A thank you note to the Señor

The first time I sat through a class at Harvard-Westlake, I was 9 years old. It was a Spanish class, and the teacher was short, loud, verbose and oddly amused by his own jokes. No, I was not precocious, and no, I was not trying to get a head start on that strenuous seventh grade curriculum. It was Take Your Daughter to Work Day.

That was one of only three times that I ever sat in a classroom with my father, Head of Foreign Language and Spanish teacher, Javier Zaragoza.

The other two times, he substituted in my 10th grade Spanish class and he scolded me for addressing him as the informal “tú” rather than the formal “usted.” That was the way it worked; at home he was Dad, but at school he was Señor.

I could lie and say that having my dad on campus made high school difficult. I never had to take the bus and I could get an extra half hour of sleep during the drive to school in the mornings. I never had to skip lunch if I had lost my ID card and I never panicked if I had forgotten my Spanish books at home (he had a spare set for just such an occasion).

But I could also lie and say that having him on campus made things really easy. I felt the need to prove myself in Spanish classes. I worried about how I behaved myself, knowing that my character was a reflection of his. I would fret each time I received any less than favorable grades, fearing that by chance, my father would eat lunch with one of my teachers.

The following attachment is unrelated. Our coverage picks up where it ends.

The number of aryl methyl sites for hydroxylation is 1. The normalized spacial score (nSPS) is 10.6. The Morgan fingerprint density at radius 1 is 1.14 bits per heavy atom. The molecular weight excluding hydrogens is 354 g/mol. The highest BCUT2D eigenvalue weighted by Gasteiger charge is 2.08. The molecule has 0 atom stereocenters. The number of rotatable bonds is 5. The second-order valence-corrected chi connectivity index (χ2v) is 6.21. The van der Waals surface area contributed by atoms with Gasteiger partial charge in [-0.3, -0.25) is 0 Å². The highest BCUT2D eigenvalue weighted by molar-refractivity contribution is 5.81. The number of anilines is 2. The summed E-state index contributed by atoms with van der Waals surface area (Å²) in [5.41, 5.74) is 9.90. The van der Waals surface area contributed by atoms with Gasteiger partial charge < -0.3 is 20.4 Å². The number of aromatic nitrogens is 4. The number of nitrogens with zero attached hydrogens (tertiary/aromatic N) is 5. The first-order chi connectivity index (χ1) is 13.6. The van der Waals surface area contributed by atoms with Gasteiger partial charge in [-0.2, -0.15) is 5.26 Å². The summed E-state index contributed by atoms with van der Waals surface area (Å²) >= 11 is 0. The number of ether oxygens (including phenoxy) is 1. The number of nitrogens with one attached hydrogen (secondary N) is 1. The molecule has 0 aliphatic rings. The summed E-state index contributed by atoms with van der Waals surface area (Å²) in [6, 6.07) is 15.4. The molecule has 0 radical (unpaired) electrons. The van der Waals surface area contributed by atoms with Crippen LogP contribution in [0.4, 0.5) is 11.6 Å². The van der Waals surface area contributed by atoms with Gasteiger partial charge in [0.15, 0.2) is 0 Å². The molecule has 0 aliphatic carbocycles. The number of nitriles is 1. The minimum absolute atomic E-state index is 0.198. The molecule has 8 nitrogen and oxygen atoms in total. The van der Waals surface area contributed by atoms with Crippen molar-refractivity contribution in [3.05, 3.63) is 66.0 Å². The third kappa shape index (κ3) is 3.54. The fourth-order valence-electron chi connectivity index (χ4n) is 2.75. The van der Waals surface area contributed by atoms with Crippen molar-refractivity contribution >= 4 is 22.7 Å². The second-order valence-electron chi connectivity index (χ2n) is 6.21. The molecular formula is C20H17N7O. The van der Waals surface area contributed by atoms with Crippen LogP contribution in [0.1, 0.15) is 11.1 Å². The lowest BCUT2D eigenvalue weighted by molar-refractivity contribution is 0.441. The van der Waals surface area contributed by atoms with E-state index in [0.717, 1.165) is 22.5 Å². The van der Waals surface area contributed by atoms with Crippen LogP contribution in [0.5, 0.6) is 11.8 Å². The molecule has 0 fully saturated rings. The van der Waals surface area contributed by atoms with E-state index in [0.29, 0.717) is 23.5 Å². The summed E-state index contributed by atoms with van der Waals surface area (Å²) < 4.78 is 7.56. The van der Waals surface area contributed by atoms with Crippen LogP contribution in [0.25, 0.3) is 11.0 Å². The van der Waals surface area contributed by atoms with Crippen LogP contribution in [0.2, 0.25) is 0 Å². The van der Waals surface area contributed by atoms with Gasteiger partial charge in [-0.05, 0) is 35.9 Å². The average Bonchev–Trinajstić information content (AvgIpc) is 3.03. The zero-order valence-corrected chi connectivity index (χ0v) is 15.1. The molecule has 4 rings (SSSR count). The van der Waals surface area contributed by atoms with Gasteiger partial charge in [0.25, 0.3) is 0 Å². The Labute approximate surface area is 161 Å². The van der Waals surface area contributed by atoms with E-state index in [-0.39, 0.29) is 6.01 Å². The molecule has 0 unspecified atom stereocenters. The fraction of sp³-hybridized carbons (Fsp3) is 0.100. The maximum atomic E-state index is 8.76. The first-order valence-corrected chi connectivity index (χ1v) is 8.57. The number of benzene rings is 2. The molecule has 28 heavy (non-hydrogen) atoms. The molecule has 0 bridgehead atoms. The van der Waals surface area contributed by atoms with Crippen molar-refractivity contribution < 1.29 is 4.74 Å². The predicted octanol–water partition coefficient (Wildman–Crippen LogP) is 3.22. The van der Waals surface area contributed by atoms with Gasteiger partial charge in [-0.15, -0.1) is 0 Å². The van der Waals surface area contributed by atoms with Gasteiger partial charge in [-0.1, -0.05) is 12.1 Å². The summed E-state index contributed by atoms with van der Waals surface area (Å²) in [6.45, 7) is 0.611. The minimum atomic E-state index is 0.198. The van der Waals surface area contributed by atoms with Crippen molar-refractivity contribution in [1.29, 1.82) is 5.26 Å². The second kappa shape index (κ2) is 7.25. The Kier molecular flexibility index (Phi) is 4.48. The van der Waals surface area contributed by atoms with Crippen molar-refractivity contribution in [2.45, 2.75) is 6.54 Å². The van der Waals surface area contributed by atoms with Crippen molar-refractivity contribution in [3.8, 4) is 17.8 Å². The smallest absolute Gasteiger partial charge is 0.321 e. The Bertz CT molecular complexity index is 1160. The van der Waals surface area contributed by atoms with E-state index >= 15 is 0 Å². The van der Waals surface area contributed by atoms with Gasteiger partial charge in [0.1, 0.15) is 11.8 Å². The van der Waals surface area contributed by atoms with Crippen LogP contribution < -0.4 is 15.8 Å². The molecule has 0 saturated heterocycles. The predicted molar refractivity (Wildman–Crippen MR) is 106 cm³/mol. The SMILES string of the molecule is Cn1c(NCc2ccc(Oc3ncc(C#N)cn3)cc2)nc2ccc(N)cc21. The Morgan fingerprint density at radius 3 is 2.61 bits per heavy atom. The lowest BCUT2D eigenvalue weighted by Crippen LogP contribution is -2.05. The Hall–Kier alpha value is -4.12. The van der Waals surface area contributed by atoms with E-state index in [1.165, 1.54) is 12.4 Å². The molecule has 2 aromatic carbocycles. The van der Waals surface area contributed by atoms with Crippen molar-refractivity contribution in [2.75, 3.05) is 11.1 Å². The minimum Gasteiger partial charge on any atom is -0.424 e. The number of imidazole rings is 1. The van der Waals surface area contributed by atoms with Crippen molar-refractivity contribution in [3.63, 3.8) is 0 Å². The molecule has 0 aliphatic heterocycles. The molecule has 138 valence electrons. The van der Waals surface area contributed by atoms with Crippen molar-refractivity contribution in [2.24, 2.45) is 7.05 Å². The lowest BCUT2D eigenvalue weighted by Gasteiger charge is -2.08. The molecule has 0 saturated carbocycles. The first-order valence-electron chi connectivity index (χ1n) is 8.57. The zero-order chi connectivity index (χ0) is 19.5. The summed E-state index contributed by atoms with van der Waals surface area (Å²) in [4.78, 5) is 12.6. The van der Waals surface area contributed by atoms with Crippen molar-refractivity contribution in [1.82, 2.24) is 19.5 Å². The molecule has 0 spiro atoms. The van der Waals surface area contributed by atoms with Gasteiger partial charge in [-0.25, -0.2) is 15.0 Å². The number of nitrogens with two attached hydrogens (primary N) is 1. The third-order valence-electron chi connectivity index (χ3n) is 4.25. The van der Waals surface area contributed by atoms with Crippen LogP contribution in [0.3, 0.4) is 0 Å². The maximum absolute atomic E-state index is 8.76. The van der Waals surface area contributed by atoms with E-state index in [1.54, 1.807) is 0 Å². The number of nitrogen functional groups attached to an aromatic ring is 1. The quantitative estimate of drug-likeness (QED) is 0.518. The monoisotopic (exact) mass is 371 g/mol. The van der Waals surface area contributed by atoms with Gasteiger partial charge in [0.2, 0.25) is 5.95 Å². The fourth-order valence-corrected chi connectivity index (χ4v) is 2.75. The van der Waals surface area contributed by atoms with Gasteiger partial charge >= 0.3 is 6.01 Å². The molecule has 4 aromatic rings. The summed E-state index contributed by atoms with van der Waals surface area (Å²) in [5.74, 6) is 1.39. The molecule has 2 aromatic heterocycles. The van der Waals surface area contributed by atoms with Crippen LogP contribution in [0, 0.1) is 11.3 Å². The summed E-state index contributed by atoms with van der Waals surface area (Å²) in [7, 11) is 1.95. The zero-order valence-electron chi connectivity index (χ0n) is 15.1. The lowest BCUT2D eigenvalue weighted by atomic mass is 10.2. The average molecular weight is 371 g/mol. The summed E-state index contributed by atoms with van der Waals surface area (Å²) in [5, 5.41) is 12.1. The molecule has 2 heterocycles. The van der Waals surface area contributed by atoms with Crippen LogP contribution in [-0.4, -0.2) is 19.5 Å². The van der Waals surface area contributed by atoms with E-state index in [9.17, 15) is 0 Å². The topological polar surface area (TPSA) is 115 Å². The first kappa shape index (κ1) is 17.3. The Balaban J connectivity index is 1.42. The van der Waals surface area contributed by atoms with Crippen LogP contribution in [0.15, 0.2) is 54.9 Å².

My father was the main reason I applied to Harvard-Westlake. In a pool of applicants for seventh grade where four out of five kids are rejected I had some sense of security. But, once I was accepted I began to worry. Was I cut out for this school? I thought I had a lot to prove. Yet, the thing I never realized was that all those pressures I felt as a result of having him on campus were not created by him. I put those pressures on myself. I thought that because my father was a teacher, I had to prove to him and to the rest of the school that I deserved to be at Harvard-Westlake.

But, a couple months ago during one of our hundreds of car rides home from school, I warned my father that I had received a fairly embarrassing test grade. He merely asked if I had studied and if I had tried my best. When I told him that I had, he shrugged. It was then that I realized that my father didn’t care if I was perfect. All he wanted was to know that I had tried my hardest. I realized that even though we joked that I was supposed to call him Señor at school, he was never Señor to me. He was always just Dad and he always kept my happiness in mind. My father did a lot for me in high school, and I could not be more grateful.

So as my career at Harvard-Westlake comes to a close, I part with these words for my father: Thank you for being there for me, for waiting for me in the Weiler parking lot on Monday nights during Chronicle layouts, for the debates on the way home from school, for Take Your Daughter to Work Day, for giving me my space, for giving me hugs in the hallways, for loving me no matter what, for Harvard-Westlake, for everything.